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Working More From Home Has Impacts for Economic Development, Site Selection, and Urban Planning

This article was published in the Richmond Times Dispatch on July 8, 2020.

 

 

Working from home was already becoming more common, but the COVID-19 crisis forced many employers to quickly alter policies to enable more workers to perform their jobs from home.

This forced experimentation with remote work is causing some employers to alter their policies permanently.

Shopify, for example, announced in May that its 5,000 employees would be allowed to work from home indefinitely. Twitter's CEO told workers  in May that they can continue working from home “forever” even once the pandemic is over.

More employers following this example could cause a fundamental shift in demand for office space.

But not all work can be performed remotely.

Which occupations could be performed remotely? The American Time-Use Survey and the Occupational Information Network, or O*NET, the database of occupational information developed under the U.S. Department of Labor, can shed some light.

The Time-Use Survey asks if respondents can work from home, if they actually have worked from home, and the reasons for working from home.

O*NET provides worker characteristics including the need to “…perform job tasks in close physical proximity to other people.” It also has information on other working conditions that would typically preclude working from home, such as working outdoors or in an enclosed vehicle or needing to spend working time standing or wearing safety equipment.

Combining the Time-Use Survey and O*NET data, occupations can be classified into one of three buckets: remote jobs, partial-remote jobs, and non-remote jobs.

About 12% for U.S. employment falls under remote job occupations with 26% in the partial-remote bucket and the remaining 62% in non-remote occupations.

Remote jobs include occupations such as bookkeepers, software developers, lawyers, and financial managers. Office clerks, personal care aids, and general operations managers top the list of partial-remote jobs. Non-remote jobs include retail salespersons, cashiers, and registered nurses.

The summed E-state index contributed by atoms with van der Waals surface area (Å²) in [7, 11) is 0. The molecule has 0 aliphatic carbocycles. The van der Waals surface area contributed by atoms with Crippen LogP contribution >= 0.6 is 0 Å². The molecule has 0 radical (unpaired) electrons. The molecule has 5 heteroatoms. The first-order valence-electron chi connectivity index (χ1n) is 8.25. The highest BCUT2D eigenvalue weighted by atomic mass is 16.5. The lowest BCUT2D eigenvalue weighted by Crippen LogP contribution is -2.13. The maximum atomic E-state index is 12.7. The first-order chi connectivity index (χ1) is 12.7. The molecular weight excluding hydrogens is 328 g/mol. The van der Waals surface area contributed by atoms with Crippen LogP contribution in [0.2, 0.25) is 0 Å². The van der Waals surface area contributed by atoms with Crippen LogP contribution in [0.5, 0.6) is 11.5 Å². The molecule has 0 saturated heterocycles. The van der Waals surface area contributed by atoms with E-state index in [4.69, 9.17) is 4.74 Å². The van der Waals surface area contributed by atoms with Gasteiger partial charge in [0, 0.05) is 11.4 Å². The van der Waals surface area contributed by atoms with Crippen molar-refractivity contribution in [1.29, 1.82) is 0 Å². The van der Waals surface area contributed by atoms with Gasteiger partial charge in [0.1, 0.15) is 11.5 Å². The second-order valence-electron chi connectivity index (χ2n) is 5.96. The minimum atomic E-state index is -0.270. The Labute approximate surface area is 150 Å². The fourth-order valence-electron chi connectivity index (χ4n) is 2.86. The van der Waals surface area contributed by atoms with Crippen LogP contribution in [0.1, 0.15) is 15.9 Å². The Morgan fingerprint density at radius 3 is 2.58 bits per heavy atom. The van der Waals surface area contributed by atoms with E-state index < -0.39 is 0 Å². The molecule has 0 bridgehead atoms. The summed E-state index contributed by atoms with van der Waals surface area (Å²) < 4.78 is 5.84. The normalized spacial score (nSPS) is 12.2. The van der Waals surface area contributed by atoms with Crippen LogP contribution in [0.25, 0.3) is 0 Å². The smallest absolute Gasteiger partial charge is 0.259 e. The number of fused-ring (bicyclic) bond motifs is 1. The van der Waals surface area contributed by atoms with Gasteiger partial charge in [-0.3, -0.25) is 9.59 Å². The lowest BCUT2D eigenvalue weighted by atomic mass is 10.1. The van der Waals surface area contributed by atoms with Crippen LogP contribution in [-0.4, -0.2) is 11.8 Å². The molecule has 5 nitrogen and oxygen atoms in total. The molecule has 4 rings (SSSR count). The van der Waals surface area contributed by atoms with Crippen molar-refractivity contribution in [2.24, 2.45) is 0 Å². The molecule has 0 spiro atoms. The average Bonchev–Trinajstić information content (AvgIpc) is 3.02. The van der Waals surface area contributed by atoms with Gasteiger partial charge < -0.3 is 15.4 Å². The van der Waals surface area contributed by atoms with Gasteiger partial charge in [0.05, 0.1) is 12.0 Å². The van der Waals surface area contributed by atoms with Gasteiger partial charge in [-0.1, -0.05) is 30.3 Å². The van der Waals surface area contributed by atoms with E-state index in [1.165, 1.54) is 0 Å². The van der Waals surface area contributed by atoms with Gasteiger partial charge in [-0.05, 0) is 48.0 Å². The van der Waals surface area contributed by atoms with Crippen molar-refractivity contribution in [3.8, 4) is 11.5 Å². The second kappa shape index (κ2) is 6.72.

The 12% for remote job seems like a small number, but it could have significant implications for regions that have a relatively large amount of office space.

To measure the potential impact on metropolitan areas, let's look at the industries with the highest concentrations of remote-work employment as defined by each industry’s component occupations. The top industries included software publishers, computer system design and legal services.

The resulting remote-work index compares the mix of remote-work employment in the region versus the mix in the nation.

An index of 100% means the region has the exact same mix as the nation. An index of 110% means the region has 10% more remote jobs than average for a region of its size and an index of 90% means the region has 10% less remote jobs than average for a region of its size.

Changing remote work conditions have significant implications for economic development, site selection, and urban planning.

Employers shifting to remote work arrangements can drastically change the demand for office space.

Likewise, labor supply questions for some occupations need to be approached differently if commute-to-work time becomes a less important a limiting factor.

If more people are working from home, shifts in daytime population will have ripple effects for both business districts and neighborhoods.

Based on the remote-work index, the top five metro areas with high concentrations of either tech or office employment:

• San Jose-Sunnyvale-Santa Clara, Calif., with 145% index;

• California-Lexington Park, Md., 134%;

• Boulder, Colo., 131%;

• Washington, D.C.-Arlington-Alexandria, 128%;and

• San Francisco-Oakland-Berkeley, Calif., 126%.

Of metro areas with lower ratios of remote work jobs, some have high concentrations of tourism industries, others are heavy with agriculture, while others have large manufacturing sectors.

The bottom five are:

• Elkhart-Goshen, Ind., with a 66% index;

• Visalia, Calif., 66%;

• Kokomo, Ind., 69%;

• Ocean City, N.J., 69%; and

• Madera, Calif., 69%.

The Richmond metro area remote-work index is 107%, ranking it No. 34 in the nation.

The tourism activity in Virginia Beach-Norfolk-Newport News region puts it at a lower 95% with a ranking of No. 115.

The coronavirus pandemic has reshaped our lives over the past few months.

Some analysts are expecting reduced demand for traditional office space in the post-COVID era. Others point out the difficulties of onboarding new employees and creating a culture in a totally remote work environment.

The long-term effects remain to be seen as the direct coronavirus impact plays out and the responses of employers take hold in the post-COVID economy.

 

Christine Chmura is CEO and Chief Economist at Chmura Economics & Analytics.

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